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Airbus Defence and Space expects to sign this month a contract for a two-year definition study for a European medium-altitude long-endurance (MALE) drone, seen as a key capability for four partner countries, according to Jana Rosenmaan, the head of the company’s unmanned aerial systems division.
Airbus DS, Dassault and Leonardo-Finmeccanica, who are partners in the initiative, are “well on track” for a contract in July, she told reporters June 20 in Munich.
The study opens the door to discuss with France, Germany and Italy their operational needs, draw up a cost/benefit analysis, and draft specifications to prepare for a potential launch of the development phase.
There is “harmony” between the industrial partners, she said.
OCCAR, the European procurement agency, will sign the definition contract, a followup to the May 2015 signing of a declaration of intent by the three prospective client countries.
The key missions will be intelligence, surveillance, target acquisition and reconnaissance, with the study exploring issues such as single or twin engine, jet or propeller, and specific options.
The definition work is due to deliver the system requirement and preliminary design for a program seen as critical for securing European political sovereignty.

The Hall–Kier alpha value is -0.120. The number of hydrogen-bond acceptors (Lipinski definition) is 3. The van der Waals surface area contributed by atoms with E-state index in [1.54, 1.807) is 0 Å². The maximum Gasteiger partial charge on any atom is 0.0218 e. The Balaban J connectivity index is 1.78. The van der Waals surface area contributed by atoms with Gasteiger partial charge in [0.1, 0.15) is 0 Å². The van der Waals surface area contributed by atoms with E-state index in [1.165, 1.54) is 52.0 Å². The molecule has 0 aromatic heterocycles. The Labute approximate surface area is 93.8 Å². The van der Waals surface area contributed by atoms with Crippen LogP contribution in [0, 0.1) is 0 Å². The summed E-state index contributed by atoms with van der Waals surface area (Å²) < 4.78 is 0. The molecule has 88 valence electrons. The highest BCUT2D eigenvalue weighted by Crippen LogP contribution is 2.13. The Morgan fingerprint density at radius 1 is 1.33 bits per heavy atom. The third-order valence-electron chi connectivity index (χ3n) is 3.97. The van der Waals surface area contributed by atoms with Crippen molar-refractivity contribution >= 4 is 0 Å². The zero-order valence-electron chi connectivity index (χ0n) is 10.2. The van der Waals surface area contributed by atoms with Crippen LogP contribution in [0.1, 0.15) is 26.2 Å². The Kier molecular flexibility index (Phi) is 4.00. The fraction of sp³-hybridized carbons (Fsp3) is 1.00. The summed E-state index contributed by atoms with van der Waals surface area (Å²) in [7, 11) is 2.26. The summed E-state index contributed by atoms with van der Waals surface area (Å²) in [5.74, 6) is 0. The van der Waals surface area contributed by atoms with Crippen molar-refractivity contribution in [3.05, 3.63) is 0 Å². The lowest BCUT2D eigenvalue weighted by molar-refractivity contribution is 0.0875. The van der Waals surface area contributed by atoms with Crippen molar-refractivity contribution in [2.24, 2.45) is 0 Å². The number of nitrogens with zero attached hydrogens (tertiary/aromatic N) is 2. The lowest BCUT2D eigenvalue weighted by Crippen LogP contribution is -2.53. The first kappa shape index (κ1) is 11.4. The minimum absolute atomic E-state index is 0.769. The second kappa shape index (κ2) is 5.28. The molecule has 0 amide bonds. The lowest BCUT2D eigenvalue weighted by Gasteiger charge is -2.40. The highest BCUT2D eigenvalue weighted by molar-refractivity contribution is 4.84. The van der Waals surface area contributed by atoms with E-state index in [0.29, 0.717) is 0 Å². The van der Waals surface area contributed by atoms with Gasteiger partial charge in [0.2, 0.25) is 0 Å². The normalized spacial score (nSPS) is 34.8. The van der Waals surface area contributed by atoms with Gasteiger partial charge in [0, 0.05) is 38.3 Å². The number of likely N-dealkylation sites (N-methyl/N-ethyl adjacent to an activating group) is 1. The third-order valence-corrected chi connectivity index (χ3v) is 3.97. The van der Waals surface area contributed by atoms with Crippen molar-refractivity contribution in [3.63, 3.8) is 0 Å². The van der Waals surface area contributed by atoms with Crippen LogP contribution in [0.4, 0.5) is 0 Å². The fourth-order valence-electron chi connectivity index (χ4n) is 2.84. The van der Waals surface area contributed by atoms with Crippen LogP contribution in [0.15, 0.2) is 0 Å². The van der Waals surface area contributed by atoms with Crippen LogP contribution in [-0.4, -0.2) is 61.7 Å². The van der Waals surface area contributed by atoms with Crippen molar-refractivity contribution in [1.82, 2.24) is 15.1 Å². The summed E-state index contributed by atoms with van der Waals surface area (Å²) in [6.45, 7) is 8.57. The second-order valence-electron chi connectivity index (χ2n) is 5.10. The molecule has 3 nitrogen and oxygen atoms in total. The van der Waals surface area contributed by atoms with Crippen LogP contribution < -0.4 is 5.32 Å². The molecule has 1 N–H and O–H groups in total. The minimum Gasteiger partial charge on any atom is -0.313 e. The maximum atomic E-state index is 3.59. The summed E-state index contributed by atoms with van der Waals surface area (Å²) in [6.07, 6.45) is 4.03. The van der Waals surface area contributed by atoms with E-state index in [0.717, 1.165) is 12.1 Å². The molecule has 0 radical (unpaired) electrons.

Germany will take the lead role for the MALE UAV, formerly named MALE 2020, with Berlin holding a 31 percent stake with funding of €18.6 million (US $20.5 million) for the definition work, Germany’s Federal Ministry of Defence said in December.
Spain joins as a partner, with France, Italy and the former each contributing €13.8 million. Development cost is estimated at some €1 billion.
Airbus DS has canceled its development work on Tanan, a vertical takeoff and landing (VTOL) drone aimed at navies, following a company review of UAV projects, Rosenmaan said.
Airbus DS and Airbus Helicopter will partner to draw up a new proposal and pitch that to the market.
Tanan, which was the product of two years’ company work, was effectively too costly for the French Navy, too light and too sophisticated, website Le Journal de l’Aviation reported.
The company will draw on lessons learned on Tanan and pursue work on a VTOL drone with Airbus Helicopter, exploring market requirements that might lead to a heavier aircraft carrying more weapons and payload, an industry source said.
Airbus DS worked on Tanan with DCNS, a naval systems company.
Airbus DS is developing a twin-tail “T” version of its Zephyr high-altitude pseudo-satellite, which aims to boost payload to 20 kilograms from the 5 kilograms on the single-tail “S” model, Rosenmaan said.
The British Ministry of Defence has ordered two of the “S” versions, with an option for a third. A demonstration flight is due in 2017.
A twin-tail model boosts solar energy power, increasing options for payload and range.